What’s happening in markets?
The Nasdaq 100 (USNAS100.I) and S&P 500 (US500.I) slumped on higher inflation expectations
The US equity market gave back nearly almost of the Thursday’s gains with the S&P 500 closing 2.4% lower on Friday and down 1.5% over the week, while the Nasdaq 100 erased all off Thursday’s rally after closing 3.1% lower on Friday, and 3.2% down on the week. It comes as Investors came to grips with stronger than expected CPI data that was released last week, while the University of Michigan’s survey showed inflation expectations are increasing, which added to the market fear in the board indices. The survey which the Fed watches closely, showed consumers believe inflation will rise in the near and longer-term. The rise of US 10-year treasury yield to above 4% also added to market woes, while the oil price fell 3.9% to $85.61, along with other commodities. All 11 sectors in the S&P500 fell with Consumer Discretionary, Energy, and Materials falling the most.
Noteworthy US stock moves
Tesla (TSLA:xnas) was one of the worst performers in mega caps on Friday, falling 7.6% to its lowest level in 16 months, $204.99. Amazon (AMZN:nyas) followed 5% lower. Morgan Stanley (MS:xnys) dropped 4.8% after reporting Q3 EPS missing estimates on weaker trading revenues. Kroger (KG:xnys) tumbled 7.3% after the company agreed to pay USD24.6 billion for Albertsons (ACI:xnys), to create a grocery chain with almost 5,000 stores in the US. On the upside; JPMorgan Chase (JPM:xnys), rose almost 2% after reporting better than expected Q3 results (beating estimates on EPS, net interest income, fixed income, currencies, commodity trading, and investment banking revenue, while missing on equity trading). US Bancorp (USB:xnas) rallied 2.4% after the Federal Reserve had approved US Bancorp taking over MUFG Union Bank. Delta Air (DAL:xnas) rose 2.3% after kicking off major US airline earnings with a bang, reporting revenue of almost $14 billion, which beat FactSet consensus projections of $12.9 billion, and was also up from $12.6 billion in 2019. For the fourth quarter, Delta sees revenue being up 5-9% from 2019.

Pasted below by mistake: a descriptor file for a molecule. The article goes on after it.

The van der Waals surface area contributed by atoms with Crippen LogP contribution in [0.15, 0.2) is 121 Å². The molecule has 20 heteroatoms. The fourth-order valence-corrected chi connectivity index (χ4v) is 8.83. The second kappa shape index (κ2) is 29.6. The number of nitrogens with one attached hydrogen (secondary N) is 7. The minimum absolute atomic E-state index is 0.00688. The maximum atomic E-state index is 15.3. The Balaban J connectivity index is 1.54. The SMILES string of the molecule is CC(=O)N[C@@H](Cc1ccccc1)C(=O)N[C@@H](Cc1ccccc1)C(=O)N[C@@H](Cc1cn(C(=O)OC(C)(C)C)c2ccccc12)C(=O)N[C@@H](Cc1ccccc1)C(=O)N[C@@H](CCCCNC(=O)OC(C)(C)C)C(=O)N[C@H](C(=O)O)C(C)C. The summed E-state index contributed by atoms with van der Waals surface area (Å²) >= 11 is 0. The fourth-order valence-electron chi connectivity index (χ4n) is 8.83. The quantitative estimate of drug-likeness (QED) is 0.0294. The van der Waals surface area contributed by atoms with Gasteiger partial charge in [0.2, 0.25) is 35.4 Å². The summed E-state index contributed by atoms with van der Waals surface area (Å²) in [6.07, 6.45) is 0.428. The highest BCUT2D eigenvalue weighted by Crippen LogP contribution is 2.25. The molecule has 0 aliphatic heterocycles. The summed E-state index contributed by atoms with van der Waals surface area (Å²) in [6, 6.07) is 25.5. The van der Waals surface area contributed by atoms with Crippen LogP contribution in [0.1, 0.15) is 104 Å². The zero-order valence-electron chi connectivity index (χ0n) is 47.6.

U.S. treasury yields (TLT:xnas, IEF:xnas, SHY:xnas) climbed, with 10-year yields above 4%
Treasury yields rose from 4 to 8bps across the curve following unexpectedly large increases in the 1-year and 5-10-year inflation expectations to 5.1% Y/Y and 2.9% Y/Y respectively in the preliminary results from the University of Michigan consumer survey in October. Traders also took notes of the 16bps and 23 bps spikes in 10-year and 30-year U.K. gilt yields respectively as the Bank of England ended its temporary bond purchase programme, and sold U.S. treasuries. U.S. treasury 2-year yields climbed 4bps to 4.50% and the 10-year yields gained 7bps to 4.02%, attempting once again to stay above the psychologically important 4% handle. The money market curve has priced in a 75bp hike with almost certainty at the Nov 2 FOMC meeting and some possibility of a 75bp hike at the December 14 meeting.
Australia’s ASX200 (ASXSP200.1) faces a soggy to start to the week, but focus is on $9.6B of infrastructure projects